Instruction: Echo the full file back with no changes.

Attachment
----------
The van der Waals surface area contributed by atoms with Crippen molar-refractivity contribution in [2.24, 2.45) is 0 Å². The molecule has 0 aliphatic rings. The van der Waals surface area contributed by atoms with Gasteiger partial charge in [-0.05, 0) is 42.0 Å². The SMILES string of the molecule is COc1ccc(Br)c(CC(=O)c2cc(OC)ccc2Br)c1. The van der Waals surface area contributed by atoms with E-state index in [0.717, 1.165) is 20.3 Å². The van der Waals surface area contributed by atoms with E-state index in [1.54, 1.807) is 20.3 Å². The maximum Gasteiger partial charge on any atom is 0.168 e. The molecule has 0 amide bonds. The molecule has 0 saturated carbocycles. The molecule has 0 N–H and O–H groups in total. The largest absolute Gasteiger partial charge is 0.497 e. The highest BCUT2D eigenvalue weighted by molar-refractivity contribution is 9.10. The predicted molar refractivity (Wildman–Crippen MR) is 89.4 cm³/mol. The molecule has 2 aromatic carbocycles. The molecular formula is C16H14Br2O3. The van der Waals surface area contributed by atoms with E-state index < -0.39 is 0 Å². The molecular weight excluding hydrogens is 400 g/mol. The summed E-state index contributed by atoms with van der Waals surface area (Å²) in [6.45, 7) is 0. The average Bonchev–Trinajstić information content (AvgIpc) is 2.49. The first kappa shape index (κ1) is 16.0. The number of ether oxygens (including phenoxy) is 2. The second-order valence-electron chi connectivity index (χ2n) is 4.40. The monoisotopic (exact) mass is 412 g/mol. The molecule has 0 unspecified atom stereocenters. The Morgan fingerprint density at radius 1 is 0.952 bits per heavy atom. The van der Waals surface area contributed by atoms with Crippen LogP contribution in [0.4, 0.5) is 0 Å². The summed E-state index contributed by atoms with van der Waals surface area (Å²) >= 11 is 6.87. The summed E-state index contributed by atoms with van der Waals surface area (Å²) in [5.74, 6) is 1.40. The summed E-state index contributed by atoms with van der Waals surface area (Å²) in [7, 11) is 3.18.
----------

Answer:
The van der Waals surface area contributed by atoms with Crippen molar-refractivity contribution in [2.24, 2.45) is 0 Å². The molecule has 0 aliphatic rings. The van der Waals surface area contributed by atoms with Gasteiger partial charge in [-0.05, 0) is 42.0 Å². The SMILES string of the molecule is COc1ccc(Br)c(CC(=O)c2cc(OC)ccc2Br)c1. The van der Waals surface area contributed by atoms with E-state index in [0.717, 1.165) is 20.3 Å². The van der Waals surface area contributed by atoms with E-state index in [1.54, 1.807) is 20.3 Å². The maximum Gasteiger partial charge on any atom is 0.168 e. The molecule has 0 amide bonds. The molecule has 0 saturated carbocycles. The molecule has 0 N–H and O–H groups in total. The largest absolute Gasteiger partial charge is 0.497 e. The highest BCUT2D eigenvalue weighted by molar-refractivity contribution is 9.10. The predicted molar refractivity (Wildman–Crippen MR) is 89.4 cm³/mol. The molecule has 2 aromatic carbocycles. The molecular formula is C16H14Br2O3. The van der Waals surface area contributed by atoms with E-state index < -0.39 is 0 Å². The molecular weight excluding hydrogens is 400 g/mol. The summed E-state index contributed by atoms with van der Waals surface area (Å²) in [6.45, 7) is 0. The average Bonchev–Trinajstić information content (AvgIpc) is 2.49. The first kappa shape index (κ1) is 16.0. The number of ether oxygens (including phenoxy) is 2. The second-order valence-electron chi connectivity index (χ2n) is 4.40. The monoisotopic (exact) mass is 412 g/mol. The molecule has 0 unspecified atom stereocenters. The Morgan fingerprint density at radius 1 is 0.952 bits per heavy atom. The van der Waals surface area contributed by atoms with Crippen LogP contribution in [0.4, 0.5) is 0 Å². The summed E-state index contributed by atoms with van der Waals surface area (Å²) >= 11 is 6.87. The summed E-state index contributed by atoms with van der Waals surface area (Å²) in [5.74, 6) is 1.40. The summed E-state index contributed by atoms with van der Waals surface area (Å²) in [7, 11) is 3.18.